Corner Stitch: A letter to new vascular interns

Kirthi Bellamkonda

Every intern starting vascular surgery this year is incredibly talented, and soon to be a member of a tight-knit, supportive, and fiercely passionate group of surgeons. I remember being on the cusp of my first day a year ago, having spent the interview season talking the talk, yet wondering whether I could walk the walk. In surgery there is really no “trial run” to internship—most sub-internships are focused on operating room (OR) time and interviews on non-clinical achievements, so I’m hoping to pass on some of the lessons I learned this year.

There will be many false alarm pages. Don’t let complacency creep in. We like to find patterns in everything. After seeing five pages about postoperative pain in five different patients, all benign, it’s natural to assume the same on the sixth. That is when you will miss a graft thrombosis, a compartment syndrome, a hematoma, or an infection. The pager will “cry wolf” most of the time, but the safest intern always assumes the wolf is really there and acts accordingly.

Know how (and where) everyone on your team does their job

There are many things in your day-to-day that happen in the background of your awareness—but if you are responsible for making sure it gets done, then you should also know how to do it. I have had to program an intravenous (IV) pump, dig through central supply for an obscure dressing, and sign for unlabeled specimens in the lab building. Pay attention, not just to what other physicians do, but what the support staff do. Ask your techs to show you how to work the ultrasounds. Ask the critical care nurses to show you how to pass meds in a code. Ask physical therapy how to safely mobilize a patient. Know how to spike an IV. Drive a bed with someone from transport. And when you have a few spare minutes, find dialysis, magnetic resonance imaging (MRI), computed tomography (CT), hyperbaric, pathology, pharmacy, central stores, instrument reprocessing—you should be able to find your patients and your tools at any point in the day.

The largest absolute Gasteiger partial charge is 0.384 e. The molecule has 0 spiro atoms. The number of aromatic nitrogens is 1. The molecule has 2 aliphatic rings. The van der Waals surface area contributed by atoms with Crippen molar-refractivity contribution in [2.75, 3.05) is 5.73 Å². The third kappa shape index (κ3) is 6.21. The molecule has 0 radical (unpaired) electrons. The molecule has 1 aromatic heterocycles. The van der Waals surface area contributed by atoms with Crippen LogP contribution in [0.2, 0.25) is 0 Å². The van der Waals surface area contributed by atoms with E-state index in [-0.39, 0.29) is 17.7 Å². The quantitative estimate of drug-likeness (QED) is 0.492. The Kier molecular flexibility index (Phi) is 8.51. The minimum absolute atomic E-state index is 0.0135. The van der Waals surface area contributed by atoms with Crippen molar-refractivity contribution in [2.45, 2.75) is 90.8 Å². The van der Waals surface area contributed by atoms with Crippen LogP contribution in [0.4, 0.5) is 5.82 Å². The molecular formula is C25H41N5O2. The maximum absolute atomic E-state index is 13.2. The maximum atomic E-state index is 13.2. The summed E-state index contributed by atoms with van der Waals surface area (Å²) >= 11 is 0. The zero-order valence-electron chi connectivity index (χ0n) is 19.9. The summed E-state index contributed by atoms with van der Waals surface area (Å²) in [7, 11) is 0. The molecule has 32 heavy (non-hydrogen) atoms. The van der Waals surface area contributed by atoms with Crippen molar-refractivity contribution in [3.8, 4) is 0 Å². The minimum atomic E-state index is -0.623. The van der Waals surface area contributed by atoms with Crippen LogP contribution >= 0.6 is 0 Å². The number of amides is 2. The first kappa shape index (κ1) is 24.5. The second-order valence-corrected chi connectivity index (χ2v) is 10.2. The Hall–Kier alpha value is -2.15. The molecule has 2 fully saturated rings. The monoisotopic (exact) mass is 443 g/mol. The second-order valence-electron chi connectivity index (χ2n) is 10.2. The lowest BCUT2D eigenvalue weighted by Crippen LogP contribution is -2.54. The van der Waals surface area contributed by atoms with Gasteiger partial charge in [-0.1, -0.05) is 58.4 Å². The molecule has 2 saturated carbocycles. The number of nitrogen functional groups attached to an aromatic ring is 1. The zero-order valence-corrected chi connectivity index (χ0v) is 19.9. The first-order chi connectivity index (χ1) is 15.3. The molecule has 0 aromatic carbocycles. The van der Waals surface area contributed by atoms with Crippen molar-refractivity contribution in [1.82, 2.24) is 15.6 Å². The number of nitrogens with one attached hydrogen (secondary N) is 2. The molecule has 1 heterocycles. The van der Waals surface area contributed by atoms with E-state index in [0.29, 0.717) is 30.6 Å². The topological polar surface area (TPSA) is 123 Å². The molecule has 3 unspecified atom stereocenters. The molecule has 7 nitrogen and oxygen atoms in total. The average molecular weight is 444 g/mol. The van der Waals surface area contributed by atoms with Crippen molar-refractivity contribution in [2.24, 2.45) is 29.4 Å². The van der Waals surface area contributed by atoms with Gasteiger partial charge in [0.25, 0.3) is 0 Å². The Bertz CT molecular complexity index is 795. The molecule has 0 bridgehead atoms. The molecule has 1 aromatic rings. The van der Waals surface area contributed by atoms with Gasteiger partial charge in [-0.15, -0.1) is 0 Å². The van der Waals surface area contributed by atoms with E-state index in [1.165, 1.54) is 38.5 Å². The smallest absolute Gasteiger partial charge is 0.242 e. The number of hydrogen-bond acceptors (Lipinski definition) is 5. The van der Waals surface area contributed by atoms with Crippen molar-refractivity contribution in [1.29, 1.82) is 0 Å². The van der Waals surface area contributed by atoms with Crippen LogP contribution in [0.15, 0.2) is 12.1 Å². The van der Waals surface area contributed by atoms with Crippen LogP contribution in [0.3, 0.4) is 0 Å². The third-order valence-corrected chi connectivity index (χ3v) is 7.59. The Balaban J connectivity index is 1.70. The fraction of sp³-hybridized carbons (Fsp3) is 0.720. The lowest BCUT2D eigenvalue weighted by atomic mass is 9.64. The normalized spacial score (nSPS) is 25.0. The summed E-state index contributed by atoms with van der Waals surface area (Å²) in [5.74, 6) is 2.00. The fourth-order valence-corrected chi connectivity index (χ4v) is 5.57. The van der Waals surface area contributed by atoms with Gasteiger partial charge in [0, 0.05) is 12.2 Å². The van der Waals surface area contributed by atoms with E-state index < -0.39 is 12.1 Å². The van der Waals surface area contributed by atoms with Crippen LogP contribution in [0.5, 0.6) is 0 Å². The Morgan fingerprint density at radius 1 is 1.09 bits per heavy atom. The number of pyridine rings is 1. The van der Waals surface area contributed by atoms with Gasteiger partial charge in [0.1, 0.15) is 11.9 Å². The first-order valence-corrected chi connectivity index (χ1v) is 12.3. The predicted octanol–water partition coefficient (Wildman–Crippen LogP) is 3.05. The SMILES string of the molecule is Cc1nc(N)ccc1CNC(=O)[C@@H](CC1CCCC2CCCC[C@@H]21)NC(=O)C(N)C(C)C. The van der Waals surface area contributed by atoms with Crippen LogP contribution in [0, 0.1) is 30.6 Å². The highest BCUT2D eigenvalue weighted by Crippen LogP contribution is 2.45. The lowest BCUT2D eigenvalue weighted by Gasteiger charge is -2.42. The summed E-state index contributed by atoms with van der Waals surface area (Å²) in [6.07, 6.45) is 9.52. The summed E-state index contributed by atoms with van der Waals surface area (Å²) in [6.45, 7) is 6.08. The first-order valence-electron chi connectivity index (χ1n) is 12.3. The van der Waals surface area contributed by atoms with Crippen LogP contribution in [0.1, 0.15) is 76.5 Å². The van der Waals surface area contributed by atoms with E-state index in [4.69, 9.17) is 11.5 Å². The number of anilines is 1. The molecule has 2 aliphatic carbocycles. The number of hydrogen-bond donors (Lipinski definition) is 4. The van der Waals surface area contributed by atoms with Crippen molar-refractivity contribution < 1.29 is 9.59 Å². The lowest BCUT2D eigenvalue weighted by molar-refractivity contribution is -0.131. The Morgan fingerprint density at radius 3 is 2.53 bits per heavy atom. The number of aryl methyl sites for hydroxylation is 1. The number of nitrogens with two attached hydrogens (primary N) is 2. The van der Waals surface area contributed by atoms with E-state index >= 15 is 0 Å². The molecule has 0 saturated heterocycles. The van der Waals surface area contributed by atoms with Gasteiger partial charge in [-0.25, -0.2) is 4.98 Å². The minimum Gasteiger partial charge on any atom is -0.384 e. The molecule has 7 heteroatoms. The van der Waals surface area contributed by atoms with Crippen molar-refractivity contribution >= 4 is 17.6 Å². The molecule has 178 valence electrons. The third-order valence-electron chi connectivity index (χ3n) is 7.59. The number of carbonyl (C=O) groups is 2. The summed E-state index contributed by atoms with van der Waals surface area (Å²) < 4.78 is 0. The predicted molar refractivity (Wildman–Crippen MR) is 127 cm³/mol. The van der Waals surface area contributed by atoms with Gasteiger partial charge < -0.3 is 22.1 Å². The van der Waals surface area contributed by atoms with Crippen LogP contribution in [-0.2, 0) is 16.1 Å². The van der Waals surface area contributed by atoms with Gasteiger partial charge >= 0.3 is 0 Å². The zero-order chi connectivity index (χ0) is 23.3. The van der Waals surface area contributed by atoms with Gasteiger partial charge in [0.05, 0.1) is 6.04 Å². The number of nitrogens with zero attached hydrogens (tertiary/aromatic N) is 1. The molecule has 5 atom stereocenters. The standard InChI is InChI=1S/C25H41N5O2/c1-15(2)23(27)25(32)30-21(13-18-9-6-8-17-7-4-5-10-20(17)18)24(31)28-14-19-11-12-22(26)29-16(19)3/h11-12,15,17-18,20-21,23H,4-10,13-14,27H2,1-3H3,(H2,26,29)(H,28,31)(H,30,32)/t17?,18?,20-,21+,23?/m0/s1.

Experience and knowledge are not interchangeable

Being present and caring for patients is a critical part of training, but that alone will not get you to the level of knowledge needed. As hard as it is, carve out time to read Rutherford and do Vascular Education and Self-Assessment Program (VESAP) questions, even intern year.

Efficiency comes from observing efficient colleagues often

Everyone in medicine develops a system for looking through a chart and managing workflow, and it’s easy to become attached to the first thing your first senior shows you in your first block. I would encourage you to keep watching co-interns and seniors do “basic” things, even after you know how to do all the usual intern tasks. There will always be someone who has found a new shortcut or an automation. My personal efficiency tips: Medical issues should always be addressed face-to-face with patients, but the operator can always help you call an inpatient for quick questions about rides home or pharmacies to save time. If you have access to a mobile app/orders for your electronic medical record (EMR), use it. I always knock out—at least—one task while walking somewhere. It also sends me push notifications for all important lab results. Organize your EMR tabs to chart round in the fewest clicks. Most modern EMRs have huge amounts of personalization options.

You are never truly alone

In the clinical world, being on call without an in-house senior can seem lonely. But most life-threatening overnight inpatient issues are medical in nature, and you will have in-house critical care and senior medicine trainees. Although not part of their job, our in-house trauma, cardiology and anesthesia trainees have reinforced that they would always help an intern finding themselves all alone in an emergent situation, no questions asked. It is always better to call for help than to demonstrate your independence at the expense of safety.

And finally, a few practical points: Always hold pressure for longer than you think you need to after a groin puncture; take the United States Medical Licensing Examination (USMLE) Step 3 before you forget how to read a fetal heart tracing. Intensive care unit (ICU) is a good time, and buy the best own-specialty private disability insurance you can afford.

The learning curve is steep, but your knowledge this year will grow exponentially without you even realizing it. Don’t forget to step back and take time for yourself on days off and acknowledge all the hard work you have done. Good luck!

Kirthi Bellamkonda, MD, is a PGY-2 vascular surgery resident at Dartmouth-Hitchcock Medical Center in Lebanon, New Hampshire.


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